Wisconsin finally has increased its meager funding for emergency homeless shelters.
Congratulations to the Legislature’s budget committee for releasing $500,000 this week in additional annual funding for more beds at shelters.
“We really do have a homeless crisis in our state,” Rep. Chris Taylor, D-Madison, told her colleagues Monday at a Joint Finance Committee meeting at the state Capitol.
“I’m happy we’re doing this today. It’s a long time coming. I’m disappointed it wasn’t done sooner.”
She’s right. And the committee’s top Assembly Republican offered a similar sentiment.
“I would agree with Rep. Taylor, as far as that this is a long time coming,” said Rep. John Nygren, R-Marinette.
He noted that funding for emergency shelters hadn’t been increased in nearly two decades. Monday’s action boosts state dollars for shelters by 45%, to $1.6 million a year, according to the nonpartisan Legislative Fiscal Bureau.
With winter chilling tens of thousands of people — including many children — who don’t have stable housing, the money will help provide some comfort and safety when it is needed most.
Yet the bigger task for state leaders is to help prevent homelessness across Wisconsin.
The Republican-run Legislature approved and Democratic Gov. Tony Evers signed a two-year state budget last summer that included $7.5 million for homeless initiatives. It was a historic commitment to addressing the sad and festering problem of transient individuals and families living outside, sleeping in shelters, doubling up in motels or crashing on couches.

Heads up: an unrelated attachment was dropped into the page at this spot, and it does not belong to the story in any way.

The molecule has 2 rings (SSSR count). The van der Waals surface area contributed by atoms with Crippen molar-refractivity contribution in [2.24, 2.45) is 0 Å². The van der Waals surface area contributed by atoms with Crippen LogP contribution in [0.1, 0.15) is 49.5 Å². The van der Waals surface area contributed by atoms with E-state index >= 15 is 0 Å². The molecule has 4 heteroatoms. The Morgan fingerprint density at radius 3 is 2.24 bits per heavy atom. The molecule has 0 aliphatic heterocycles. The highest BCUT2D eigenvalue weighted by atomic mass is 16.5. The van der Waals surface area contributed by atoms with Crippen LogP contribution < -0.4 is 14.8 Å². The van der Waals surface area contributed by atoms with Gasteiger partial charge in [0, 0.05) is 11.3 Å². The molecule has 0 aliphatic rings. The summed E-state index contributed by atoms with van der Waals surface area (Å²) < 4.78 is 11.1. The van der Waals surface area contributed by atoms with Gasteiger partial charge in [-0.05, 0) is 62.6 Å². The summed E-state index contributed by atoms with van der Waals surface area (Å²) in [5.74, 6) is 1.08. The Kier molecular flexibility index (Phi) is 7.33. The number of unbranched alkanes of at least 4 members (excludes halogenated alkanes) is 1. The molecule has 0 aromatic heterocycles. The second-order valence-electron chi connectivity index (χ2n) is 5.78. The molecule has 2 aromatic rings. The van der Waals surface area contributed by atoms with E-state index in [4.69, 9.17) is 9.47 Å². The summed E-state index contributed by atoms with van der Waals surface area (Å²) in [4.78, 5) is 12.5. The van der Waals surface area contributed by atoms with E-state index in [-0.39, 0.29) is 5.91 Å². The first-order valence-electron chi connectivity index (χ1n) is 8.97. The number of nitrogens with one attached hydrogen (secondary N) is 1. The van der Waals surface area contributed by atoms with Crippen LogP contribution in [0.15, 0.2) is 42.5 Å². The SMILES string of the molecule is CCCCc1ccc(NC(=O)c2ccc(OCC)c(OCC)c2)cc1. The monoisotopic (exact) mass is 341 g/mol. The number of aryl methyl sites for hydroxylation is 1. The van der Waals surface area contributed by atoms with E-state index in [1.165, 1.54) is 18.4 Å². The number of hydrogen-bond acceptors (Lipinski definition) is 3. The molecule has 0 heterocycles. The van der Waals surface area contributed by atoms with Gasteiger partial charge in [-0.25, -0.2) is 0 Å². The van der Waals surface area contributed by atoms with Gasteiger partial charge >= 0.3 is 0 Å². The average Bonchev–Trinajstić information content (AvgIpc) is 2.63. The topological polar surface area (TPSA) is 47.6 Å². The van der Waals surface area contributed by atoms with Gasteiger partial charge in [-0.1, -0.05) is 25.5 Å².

To its credit, the GOP-led state Assembly — with strong bipartisan support — approved eight bills last year that would direct all of the $7.5 million to strategies endorsed by a state task force.
Unfortunately, only one of the eight bills — the one providing $500,000 more to shelters each year — has cleared the stingy state Senate. Led by Majority Leader Scott Fitzgerald, R-Juneau, the Senate is close to adjourning for the year. And none of the additional measures appear on the Senate calendar for action today.
That leaves the seven remaining homeless bills in jeopardy. They would provide short-term grants or loans to defray housing costs, help struggling people find housing including in rural areas, help landlords repair low-cost units, and expand housing and related services.
The budget committee deserves applause for its action this week. But the Senate is earning scorn for stalling much bigger progress.
Desperate families need action now. All of the bills have plenty of support to pass, if only Fitzgerald would allow votes.
Wisconsin is — or at least should be — a compassionate state that helps the less fortunate and their children find a place to call home.
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